On December 20 as we Philadelphians were digging out from a 12-20 inch snow storm (depending on where you were and what station you listened to), the Philadelphia Inquirer’s headlines announced that the Senate had garnered the 60 votes needed to move forward on the health care legislation. If passed it is expected to cost $871 billion and cut $132 billion from the deficit over the next 10 years. Quietly tucked away on page 6 was another article that the Senate had passed a defense bill worth $636 billion (of which $130 billion was for the wars in Iraq and Afghanistan) for the next year that did not include another $30-40 billion needed for the additional troops in Iraq and Afghanistan. Apparently, Senators who had to be driven through the snow to get to the Senate chambers paused during the health care debate to pass the defense bill 88-10.

I had to stop and wonder why the Senate, so deadlocked on passing a bill that would provide health care for its own citizens, seemed to have no problem passing a bill that continues our war efforts around the world in the name of “protecting” those citizens. How about protecting those citizens from poverty, disease, and death? I had to wonder if these politicians and the President are operating between two different worlds.

During his Nobel Peace Prize acceptance speech President Obama talked about “reality”. He said:

I am mindful of what Martin Luther King said in this same ceremony years ago — “Violence never brings permanent peace. It solves no social problem: it merely creates new and more complicated ones.” As someone who stands here as a direct consequence of Dr. King’s life’s work, I am living testimony to the moral force of nonviolence. I know there is nothing weak — nothing passive, nothing naïve — in the creed and lives of Gandhi and King. But as a head of state sworn to protect and defend my nation, I cannot be guided by their examples alone. I face the world as it is, and cannot stand idle in the face of threats to the American people. For make no mistake: evil does exist in the world. A nonviolent movement could not have halted Hitler’s armies. Negotiations cannot convince al Qaeda’s leaders to lay down their arms. To say that force is sometimes necessary is not a call to cynicism — it is a recognition of history; the imperfections of man and the limits of reason. [emphasis mine]

As Brian McLaren pointed out in his recent blog, Obama says there is ‘nothing naïve” about the way Gandhi and King dealt with the world, but he must “face the world as it is.” What world is he talking about? The world where violence begets violence, or where the myth persists that peace comes through war and violence? Is it a world where the hard-nosed reality of evil is confronted with the force of truth (Gandhi’s terms satygraha) and unrelenting unconditional love (King’s favorite term) or where we capitulate to the devices of our “enemies” and thus become no better or effective than them?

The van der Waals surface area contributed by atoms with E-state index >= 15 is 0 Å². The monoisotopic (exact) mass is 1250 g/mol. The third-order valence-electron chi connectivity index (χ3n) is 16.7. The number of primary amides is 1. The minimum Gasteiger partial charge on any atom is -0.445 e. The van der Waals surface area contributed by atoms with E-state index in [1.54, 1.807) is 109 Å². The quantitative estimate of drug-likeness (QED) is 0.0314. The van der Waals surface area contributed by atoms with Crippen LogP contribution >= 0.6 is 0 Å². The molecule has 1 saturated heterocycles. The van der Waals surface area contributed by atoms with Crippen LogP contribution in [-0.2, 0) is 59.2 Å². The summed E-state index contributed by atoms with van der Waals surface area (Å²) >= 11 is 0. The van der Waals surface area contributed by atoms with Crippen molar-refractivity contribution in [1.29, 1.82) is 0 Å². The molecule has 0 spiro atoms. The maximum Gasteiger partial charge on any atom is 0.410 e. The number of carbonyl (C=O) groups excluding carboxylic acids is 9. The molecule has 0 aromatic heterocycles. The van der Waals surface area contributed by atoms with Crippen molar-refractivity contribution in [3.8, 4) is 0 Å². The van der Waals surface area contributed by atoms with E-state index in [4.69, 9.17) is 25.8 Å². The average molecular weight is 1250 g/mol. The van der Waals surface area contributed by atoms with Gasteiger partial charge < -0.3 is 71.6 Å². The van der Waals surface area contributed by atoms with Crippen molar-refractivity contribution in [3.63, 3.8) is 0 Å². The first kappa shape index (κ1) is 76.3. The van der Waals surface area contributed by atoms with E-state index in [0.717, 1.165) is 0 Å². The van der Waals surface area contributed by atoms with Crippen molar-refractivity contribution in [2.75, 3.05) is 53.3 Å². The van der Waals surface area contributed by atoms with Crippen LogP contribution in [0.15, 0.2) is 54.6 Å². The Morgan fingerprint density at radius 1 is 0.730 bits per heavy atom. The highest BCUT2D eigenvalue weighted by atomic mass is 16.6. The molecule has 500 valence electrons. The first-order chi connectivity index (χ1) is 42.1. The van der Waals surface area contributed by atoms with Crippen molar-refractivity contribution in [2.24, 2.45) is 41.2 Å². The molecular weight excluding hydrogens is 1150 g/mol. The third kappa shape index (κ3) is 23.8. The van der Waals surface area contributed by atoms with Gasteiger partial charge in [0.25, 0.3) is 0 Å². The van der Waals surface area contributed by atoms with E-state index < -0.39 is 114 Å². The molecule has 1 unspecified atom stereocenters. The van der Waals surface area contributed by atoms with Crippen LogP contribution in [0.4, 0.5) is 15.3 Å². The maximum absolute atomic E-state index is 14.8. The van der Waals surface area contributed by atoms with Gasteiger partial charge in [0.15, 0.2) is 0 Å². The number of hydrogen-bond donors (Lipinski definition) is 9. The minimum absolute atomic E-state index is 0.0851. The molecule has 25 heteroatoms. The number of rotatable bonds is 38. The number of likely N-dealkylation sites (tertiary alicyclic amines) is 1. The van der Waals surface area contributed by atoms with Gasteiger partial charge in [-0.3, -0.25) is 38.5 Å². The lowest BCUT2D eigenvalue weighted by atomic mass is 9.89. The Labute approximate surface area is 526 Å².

So what is the “world as it is” to which Pres. Obama refers? I am reminded of the closing lines in the movie “The Mission”. After the Roman Catholic bishop has consciously collaborated with Portugese and Spanish conquistadors to nearly destroy an indigenous Indian tribe, he laments at the destruction that has been wrought in the church’s name. His Portugese companion tries to console him by encouraging him not to lament the Indians’ destruction for “for the world is thus.” However the bishop responds simply by saying, “No, thus we have made the world.” In other words “reality” or “the world as it is” is a social construct. The assumptions and values we highlight determine what we consider to be “reality” and what is “unrealistic.”

The “world as it is” says war and war-making is a priority and inevitable, but providing health care, eliminating poverty, providing decent education both here and abroad are “unrealistic,” too expensive, and impossible to accomplish.

McLaren quotes the recognized World War II military commander Gen. Douglas MacArthur who said:

In the evolution of civilization, if it is to survive, all men cannot fail eventually to adopt Gandhi’s belief that the process of mass application of force to resolve contentious issues is fundamentally not only wrong but contains within itself the germs of self-destruction.

In other words, we can continue down the “realistic” path that leads to greater polarization and disparity in the world, or we can choose a different way. My prayer this Christmas season, as always, is that one day, we might see that the way of peace, justice, sacrifice and service is far more practical than all the guns and bombs will ever be.